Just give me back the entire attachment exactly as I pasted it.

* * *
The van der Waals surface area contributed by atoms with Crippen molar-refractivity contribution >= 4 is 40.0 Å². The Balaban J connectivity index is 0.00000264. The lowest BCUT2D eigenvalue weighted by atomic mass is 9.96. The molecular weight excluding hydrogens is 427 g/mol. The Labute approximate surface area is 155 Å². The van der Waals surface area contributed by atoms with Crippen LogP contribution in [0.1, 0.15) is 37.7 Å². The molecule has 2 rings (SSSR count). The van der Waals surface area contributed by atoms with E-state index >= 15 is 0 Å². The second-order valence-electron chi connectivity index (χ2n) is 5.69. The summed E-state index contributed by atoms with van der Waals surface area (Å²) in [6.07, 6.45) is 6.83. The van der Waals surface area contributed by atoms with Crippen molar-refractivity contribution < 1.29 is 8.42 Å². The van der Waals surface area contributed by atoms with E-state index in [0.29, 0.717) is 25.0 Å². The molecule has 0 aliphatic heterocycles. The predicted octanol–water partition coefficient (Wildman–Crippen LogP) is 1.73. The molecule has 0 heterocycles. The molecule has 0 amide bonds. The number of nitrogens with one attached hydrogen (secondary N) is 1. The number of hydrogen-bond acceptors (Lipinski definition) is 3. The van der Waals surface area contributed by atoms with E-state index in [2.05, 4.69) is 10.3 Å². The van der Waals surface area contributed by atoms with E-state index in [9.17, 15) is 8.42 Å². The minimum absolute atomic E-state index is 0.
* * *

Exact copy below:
The van der Waals surface area contributed by atoms with Crippen molar-refractivity contribution >= 4 is 40.0 Å². The Balaban J connectivity index is 0.00000264. The lowest BCUT2D eigenvalue weighted by atomic mass is 9.96. The molecular weight excluding hydrogens is 427 g/mol. The Labute approximate surface area is 155 Å². The van der Waals surface area contributed by atoms with Crippen LogP contribution in [0.1, 0.15) is 37.7 Å². The molecule has 2 rings (SSSR count). The van der Waals surface area contributed by atoms with E-state index >= 15 is 0 Å². The second-order valence-electron chi connectivity index (χ2n) is 5.69. The summed E-state index contributed by atoms with van der Waals surface area (Å²) in [6.07, 6.45) is 6.83. The van der Waals surface area contributed by atoms with Crippen molar-refractivity contribution < 1.29 is 8.42 Å². The van der Waals surface area contributed by atoms with E-state index in [0.29, 0.717) is 25.0 Å². The molecule has 0 aliphatic heterocycles. The predicted octanol–water partition coefficient (Wildman–Crippen LogP) is 1.73. The molecule has 0 heterocycles. The molecule has 0 amide bonds. The number of nitrogens with one attached hydrogen (secondary N) is 1. The number of hydrogen-bond acceptors (Lipinski definition) is 3. The van der Waals surface area contributed by atoms with E-state index in [2.05, 4.69) is 10.3 Å². The van der Waals surface area contributed by atoms with E-state index in [9.17, 15) is 8.42 Å². The minimum absolute atomic E-state index is 0.